http://en.wikipedia.org/wiki/Dispersant#Oil_spill

Dispersants will cause the oil to be dissolved by the sea water, thereby hiding the surface slick.









Which means what you see on top is just the tip of the iceberg.
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Old 21-06-2010, 14:41   #10
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This has happened in 1979 in the Gulf. What happened then? How much oil came onto shore after 10 months flowing(in way shallower water. I beleive 265 ft). What about the fish counts in the following years. Check it out. They predicted a 'dead' gulf back then and they are doing it again. Check out the facts. How about a video of miles and miles of an oil slick? It doesn't have to be a still. Look at the Exxon Valdez pictures and then look at this spill pictures and even though this one is much bigger in terms of amount of oil, we are seeing much less than the Exxon Valdez and it's been 62 days, how long would it take to surface? Remember there was some oil that started on the surface on day 1. Where are the pictures of THOUSANDS of wildlife covered in oil. The most I've seen is maybe a few dozen here in the Gulf. I'm not trying to minimize the spill just trying to use some logic. Because of the shelf out there the oil will have to come to the surface to get to shore. Look at the behavior of natural seeps in the deep water of the Gulf. Google it. You will see how they behave. Why would this man made seep behave any different? Also, where's the armchair physicists out there? How would it surface anyway? It's under 3000 PSI down there pushing it down. It's also real cold water which would mean the oil will coagulate, making it even harder to surface. Again, Show me the Pictures(Video) of this giant oil slick!!! How come the president didn't do a flyover the oil slick on any of his visits? Don't presidents usually survey the 'damage' by air when he visits disaster areas? Why is the air space restricted in this area? Why are the BP workers under contract to BP not to talk to anybody about what is going on out on the water? Don't these things seem weird to anybody else?
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Old 21-06-2010, 14:55   #11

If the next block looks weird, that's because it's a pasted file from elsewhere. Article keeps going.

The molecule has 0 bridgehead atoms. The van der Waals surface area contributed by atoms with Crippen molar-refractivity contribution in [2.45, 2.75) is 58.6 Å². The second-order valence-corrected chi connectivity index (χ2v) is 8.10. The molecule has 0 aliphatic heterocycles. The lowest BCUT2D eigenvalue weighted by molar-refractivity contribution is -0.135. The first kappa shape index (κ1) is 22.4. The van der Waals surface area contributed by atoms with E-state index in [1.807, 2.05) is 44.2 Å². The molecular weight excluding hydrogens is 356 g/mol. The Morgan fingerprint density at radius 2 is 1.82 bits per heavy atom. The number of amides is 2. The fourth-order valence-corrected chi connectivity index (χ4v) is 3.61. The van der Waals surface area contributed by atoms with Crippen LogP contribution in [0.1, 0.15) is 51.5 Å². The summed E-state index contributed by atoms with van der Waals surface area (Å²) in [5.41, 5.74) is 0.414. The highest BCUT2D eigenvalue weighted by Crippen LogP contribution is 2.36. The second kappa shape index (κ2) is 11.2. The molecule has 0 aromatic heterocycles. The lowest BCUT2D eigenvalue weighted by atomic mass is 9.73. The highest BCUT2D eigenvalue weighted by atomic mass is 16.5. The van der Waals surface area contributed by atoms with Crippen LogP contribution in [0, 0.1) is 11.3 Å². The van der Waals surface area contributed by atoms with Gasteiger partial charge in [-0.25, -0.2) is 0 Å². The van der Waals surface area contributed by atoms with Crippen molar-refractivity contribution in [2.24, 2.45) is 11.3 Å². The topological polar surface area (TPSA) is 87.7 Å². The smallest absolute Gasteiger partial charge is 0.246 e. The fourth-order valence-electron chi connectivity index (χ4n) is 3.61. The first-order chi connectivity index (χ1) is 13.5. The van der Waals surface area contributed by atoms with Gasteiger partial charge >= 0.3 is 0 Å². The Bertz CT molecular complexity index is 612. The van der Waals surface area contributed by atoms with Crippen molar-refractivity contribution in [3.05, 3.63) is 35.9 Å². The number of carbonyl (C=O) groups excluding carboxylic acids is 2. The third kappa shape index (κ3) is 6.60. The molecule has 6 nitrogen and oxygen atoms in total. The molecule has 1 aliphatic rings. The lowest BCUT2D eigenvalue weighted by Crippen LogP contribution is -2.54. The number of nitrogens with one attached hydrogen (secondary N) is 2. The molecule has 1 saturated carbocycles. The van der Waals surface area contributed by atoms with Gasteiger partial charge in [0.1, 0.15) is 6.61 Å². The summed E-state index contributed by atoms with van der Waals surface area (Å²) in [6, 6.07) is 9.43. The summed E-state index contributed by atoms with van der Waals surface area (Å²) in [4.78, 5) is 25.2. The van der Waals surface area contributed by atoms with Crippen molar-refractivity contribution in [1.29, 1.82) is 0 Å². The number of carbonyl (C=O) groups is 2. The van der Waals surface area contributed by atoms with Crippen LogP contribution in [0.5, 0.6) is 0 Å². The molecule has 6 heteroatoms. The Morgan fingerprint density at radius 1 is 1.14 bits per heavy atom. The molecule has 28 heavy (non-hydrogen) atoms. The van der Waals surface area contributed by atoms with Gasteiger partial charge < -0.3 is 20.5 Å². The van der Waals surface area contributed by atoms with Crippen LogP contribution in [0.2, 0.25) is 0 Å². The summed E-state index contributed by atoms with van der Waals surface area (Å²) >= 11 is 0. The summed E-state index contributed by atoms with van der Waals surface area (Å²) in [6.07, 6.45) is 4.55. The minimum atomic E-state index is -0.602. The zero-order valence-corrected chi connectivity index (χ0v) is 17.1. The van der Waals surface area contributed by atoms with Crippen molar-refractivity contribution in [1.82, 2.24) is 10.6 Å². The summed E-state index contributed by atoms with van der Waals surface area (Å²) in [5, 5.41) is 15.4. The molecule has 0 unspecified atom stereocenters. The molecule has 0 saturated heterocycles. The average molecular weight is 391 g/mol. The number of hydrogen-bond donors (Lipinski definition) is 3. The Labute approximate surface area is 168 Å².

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I don't think you're getting how far this gusher is offshore and how many miles of ocean are out there. The Valdez happened near shore, so the oil immediately smothered everything. This oil spill is killing turtles and whales and whatnot offshore that are slowly washing in. In this case there was also time to deploy booms to stop a direct drenching of the beaches, but there is going to be an environmental impact for decades.

Personally, I'm not going to purposefully sail into an oil slick just to photograph the rainbowy water for you. I'm guessing most of the vessels working the spill had to sign non-disclosure agreements with BP, so they're not posting photos.
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Old 21-06-2010, 14:58   #12
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Originally Posted by ude123 View Post
How about a video of miles and miles of an oil slick?
One has already been posted in this thread and your inability to acknowledge it pretty much wipes out your credibility.

I believe the narrator talked about oil filling the foreground out to the horizon, probably the largest oil slick ever seen. They flew over it for miles and miles.

This is no Exxon Valdez oil spill. We could only wish that we were that lucky.



"Ixtoc . . . was the biggest oil disaster the world had ever seen. After the platform exploded June 3, 1979, in Mexico's Bay of Campeche, the 2-mile-deep well spewed for an astounding 293 days, pouring an estimated 140 million gallons of oil into the Gulf."

http://www.chron.com/disp/story.mpl/...s/7063165.html

The current Gulf of Mexico disaster is about as big so far as the Ixtoc 'incident.' Of course, this time it's much closer to home.
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Old 21-06-2010, 15:39   #13
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The DeepWater Horizon well is only 46 miles offshore, not hundreds of miles. In 62 days at even .5 knots of current it could travel over 800 miles. What video do you refer to, I did not see a link for a video, I would like to see it. Was the impact from the 1979 spill felt for decades? Why were fish totals the year after 1979 higher than the year before? Wouldn't that happen if you don't fish for a year, won't the totals likely be higher as nothing was taken the year before? I bet the same will happen here, the fish totals next year will be higher.
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Old 21-06-2010, 15:43   #14
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Hiracer, because I missed a link to a video I have no credibility. Boy that's open mindedness. Is this the only video there is in the world of this oil slick? Are you one of those PNW eco-maniacs that also believe in man made global warming? Aren't the polar caps suppose to be melted my now?
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Old 21-06-2010, 15:45   #15
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BTW I do know how much water is out there. I live on the Gulf and have sailed across many times. Do you know how big it is? Do you know how big the state of Vermont(which this oil spill is supposed to be as big as) is?